As a writer, you’re probably familiar with the curse of the blinking cursor. It doesn’t matter how much you love writing or how good at it you are, getting started can still be a real challenge some days. The same is true whether you’re writing a novel, an essay, a blog post, or sometimes even a tweet.
So while guest blogging may seem like a good idea, and you have even come up with a great guest post idea and a captivating headline, getting the post written can be more difficult than originally anticipated.
It doesn’t have to be this way, however, if you have a solid structure to use as a starting point.
Why Structure Matters
Outlining your blog post and keeping to a structure will make writing a great post much easier. It will also benefit your readers as they will find it easier to follow.
Writing a great article is crucial for two reasons:
—You want the blog host to be pleased with your content so they invite you back or recommend you to other bloggers.
—You want the audience to love your content so they feel compelled to check out your website, books and/or reader magnet. You also want them to share your post so that it reaches more of your target readers.
10 Steps to a Great Blog Post
There are many different types of blog post you can write, heck, OptinMonster has a list of 73 of them, so I can’t give you a structure for every single one. The point here is that lots of different structures work, so you can experiment until you find the one that works for you.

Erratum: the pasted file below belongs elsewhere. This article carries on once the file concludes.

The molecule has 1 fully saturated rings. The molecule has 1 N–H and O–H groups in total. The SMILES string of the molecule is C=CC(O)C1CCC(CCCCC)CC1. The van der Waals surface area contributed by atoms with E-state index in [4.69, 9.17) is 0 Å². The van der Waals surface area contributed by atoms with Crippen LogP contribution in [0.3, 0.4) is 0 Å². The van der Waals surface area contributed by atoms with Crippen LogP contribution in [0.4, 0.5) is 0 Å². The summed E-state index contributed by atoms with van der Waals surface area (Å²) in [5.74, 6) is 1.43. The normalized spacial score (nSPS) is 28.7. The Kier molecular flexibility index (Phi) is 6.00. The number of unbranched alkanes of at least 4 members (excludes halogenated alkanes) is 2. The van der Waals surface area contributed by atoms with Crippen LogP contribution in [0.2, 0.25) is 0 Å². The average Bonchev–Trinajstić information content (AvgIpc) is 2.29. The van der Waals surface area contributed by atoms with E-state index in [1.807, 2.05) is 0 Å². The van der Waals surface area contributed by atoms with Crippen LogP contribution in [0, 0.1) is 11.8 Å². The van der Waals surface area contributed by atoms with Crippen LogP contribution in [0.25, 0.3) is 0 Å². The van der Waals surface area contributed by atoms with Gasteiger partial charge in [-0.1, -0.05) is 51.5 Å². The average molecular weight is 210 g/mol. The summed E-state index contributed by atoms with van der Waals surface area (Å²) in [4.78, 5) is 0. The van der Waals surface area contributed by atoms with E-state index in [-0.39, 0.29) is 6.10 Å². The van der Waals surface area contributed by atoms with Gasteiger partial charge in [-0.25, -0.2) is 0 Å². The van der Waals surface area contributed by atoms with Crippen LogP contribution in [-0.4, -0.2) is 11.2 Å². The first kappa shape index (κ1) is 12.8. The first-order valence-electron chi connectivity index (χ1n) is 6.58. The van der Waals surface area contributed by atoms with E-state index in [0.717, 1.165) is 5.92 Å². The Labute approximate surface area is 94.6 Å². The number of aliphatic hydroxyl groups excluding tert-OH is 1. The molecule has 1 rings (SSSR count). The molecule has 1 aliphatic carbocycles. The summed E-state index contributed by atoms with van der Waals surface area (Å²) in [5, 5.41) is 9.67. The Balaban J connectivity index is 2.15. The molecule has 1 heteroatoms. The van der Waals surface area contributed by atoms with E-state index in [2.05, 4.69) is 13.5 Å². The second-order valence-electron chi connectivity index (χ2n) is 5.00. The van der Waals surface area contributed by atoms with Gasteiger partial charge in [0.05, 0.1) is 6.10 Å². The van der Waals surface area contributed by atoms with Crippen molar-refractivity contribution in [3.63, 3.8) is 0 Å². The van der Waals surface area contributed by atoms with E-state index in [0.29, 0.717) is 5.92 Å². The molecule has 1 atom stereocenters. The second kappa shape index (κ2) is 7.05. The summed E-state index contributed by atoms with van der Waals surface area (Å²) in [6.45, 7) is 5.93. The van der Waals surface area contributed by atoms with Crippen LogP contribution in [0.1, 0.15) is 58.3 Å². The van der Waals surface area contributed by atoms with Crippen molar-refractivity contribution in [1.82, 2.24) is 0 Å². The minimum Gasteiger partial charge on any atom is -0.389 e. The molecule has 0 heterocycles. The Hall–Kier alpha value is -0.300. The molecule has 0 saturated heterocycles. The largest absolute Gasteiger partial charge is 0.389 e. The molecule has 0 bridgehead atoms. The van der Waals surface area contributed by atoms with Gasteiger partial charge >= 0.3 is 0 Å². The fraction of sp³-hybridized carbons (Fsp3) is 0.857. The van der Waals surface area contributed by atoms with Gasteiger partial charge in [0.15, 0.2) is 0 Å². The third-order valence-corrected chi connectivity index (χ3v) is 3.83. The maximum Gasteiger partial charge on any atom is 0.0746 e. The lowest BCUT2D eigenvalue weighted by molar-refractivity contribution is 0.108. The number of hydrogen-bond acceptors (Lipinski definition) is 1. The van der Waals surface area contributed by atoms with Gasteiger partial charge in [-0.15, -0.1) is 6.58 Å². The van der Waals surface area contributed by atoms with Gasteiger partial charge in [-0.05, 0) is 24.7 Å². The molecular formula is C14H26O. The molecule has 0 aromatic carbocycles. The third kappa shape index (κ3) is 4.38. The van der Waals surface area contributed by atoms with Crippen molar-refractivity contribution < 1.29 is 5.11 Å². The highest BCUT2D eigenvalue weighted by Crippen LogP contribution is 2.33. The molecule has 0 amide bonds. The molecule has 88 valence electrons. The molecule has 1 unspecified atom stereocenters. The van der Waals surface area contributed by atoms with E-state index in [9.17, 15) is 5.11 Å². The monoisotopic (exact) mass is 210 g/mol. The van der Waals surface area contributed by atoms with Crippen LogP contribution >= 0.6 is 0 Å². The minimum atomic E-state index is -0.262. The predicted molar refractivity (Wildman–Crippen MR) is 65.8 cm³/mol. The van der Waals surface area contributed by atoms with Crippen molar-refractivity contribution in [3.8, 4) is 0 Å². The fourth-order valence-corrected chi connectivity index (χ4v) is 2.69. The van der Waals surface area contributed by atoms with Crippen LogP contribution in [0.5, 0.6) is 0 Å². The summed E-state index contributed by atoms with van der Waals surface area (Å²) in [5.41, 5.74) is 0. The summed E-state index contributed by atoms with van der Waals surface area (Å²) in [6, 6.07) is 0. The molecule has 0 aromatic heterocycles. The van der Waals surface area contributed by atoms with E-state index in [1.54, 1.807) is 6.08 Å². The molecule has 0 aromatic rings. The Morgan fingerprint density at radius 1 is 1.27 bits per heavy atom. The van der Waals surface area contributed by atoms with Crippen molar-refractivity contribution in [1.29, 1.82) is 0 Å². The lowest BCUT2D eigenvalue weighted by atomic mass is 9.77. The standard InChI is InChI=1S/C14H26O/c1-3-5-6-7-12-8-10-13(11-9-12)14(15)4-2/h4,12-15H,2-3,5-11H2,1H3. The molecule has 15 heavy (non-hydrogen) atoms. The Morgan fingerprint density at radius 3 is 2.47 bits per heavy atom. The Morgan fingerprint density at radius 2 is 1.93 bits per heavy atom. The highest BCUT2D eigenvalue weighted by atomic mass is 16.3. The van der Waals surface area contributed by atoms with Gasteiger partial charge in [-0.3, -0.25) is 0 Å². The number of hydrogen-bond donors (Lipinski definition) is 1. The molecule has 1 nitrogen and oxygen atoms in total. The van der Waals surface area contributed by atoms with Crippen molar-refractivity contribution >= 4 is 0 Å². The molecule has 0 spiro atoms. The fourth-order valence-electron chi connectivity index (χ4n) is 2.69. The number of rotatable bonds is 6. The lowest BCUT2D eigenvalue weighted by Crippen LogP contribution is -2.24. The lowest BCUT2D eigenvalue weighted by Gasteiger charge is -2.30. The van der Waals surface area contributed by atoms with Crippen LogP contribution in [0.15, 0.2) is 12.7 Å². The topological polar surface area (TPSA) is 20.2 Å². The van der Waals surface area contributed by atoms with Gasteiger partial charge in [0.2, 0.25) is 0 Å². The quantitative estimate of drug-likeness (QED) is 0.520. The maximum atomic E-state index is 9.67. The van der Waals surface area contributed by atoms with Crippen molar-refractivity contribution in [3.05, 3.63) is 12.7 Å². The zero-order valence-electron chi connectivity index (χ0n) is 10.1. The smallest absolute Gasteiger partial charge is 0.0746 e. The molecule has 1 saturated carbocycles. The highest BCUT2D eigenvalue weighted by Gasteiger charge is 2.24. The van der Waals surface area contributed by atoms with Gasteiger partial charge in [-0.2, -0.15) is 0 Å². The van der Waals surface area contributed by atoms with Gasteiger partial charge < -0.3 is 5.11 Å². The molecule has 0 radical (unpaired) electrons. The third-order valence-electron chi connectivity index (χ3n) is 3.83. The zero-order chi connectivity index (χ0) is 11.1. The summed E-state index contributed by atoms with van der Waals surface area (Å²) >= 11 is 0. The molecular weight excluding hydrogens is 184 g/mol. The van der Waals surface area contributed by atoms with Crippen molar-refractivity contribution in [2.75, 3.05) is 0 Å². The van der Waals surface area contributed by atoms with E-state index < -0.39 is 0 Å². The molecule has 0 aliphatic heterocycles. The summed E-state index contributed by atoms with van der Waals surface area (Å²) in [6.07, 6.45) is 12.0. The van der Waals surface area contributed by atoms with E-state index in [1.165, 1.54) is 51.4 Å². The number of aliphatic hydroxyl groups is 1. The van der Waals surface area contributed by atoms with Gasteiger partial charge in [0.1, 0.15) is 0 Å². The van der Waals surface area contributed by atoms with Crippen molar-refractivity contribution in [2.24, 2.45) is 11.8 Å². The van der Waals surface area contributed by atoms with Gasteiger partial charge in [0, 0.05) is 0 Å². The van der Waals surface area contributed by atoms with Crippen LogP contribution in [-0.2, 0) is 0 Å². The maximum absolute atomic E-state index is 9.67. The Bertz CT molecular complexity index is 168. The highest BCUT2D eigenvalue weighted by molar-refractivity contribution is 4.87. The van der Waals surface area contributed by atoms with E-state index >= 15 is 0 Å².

That said, here are 10 steps to help you put your best foot forward when writing your post.
Step 1 - Start with an Outline
I know authors can fall into one of two camps—pantsers and plotters—so I guess you may approach blog writing in the same way.
But I don’t recommend sitting down and just writing a post from start to finish.
At the very least, list out the main points you want to make and the order in which you want to make them before fleshing them out.
If you want more of a clear structure, you can download my favorite one here.
Step 2 - Hook Your Readers
A compelling intro to your post is essential if you want to get readers to commit to your post. While you want to make it clear what the post is about and who it’s for, you’re not writing a school essay.
Empathy is one of the best ways to hook your readers.
Make it clear you can relate to the problem your post aims to solve and hint that you have a solution. Want an example? Scroll back up to the start of this post 😉
Step 3 - Write Long-form Content
Long-form content gets more social shares than short-form content and it ranks higher in search results, meaning more people will find it.
If you’re writing a guest post, you’ll most probably be given a suggested word count to work to, so of course, stick to that. But it’s worth knowing that longer posts are generally best.
Aim for a minimum of 800 words for every post.
Step 4 - Quality Matters Too
While long-form posts are great, no one wants to read 2,000 words of fluff. As a writer, I don’t need to tell you not to use five words when one will do, yada yada, but we all have bad habits and it’s important to edit your work.
If you’re writing an instructional post, be specific and get to the point. Trim all the fat from your prose. Reading your post aloud is a great way to check its flow.
Step 5 - Keep Sentences & Paragraphs Short
In my last post, I explained that the goal of the headline is to get the reader to read the first line of your blog post, and from there every sentence and paragraph should encourage the reader to keep going to the next one.
This is because attention spans are short and there are so many distractions when writing for the web—it’s too easy for readers to click away.
So it’s important to keep them reading.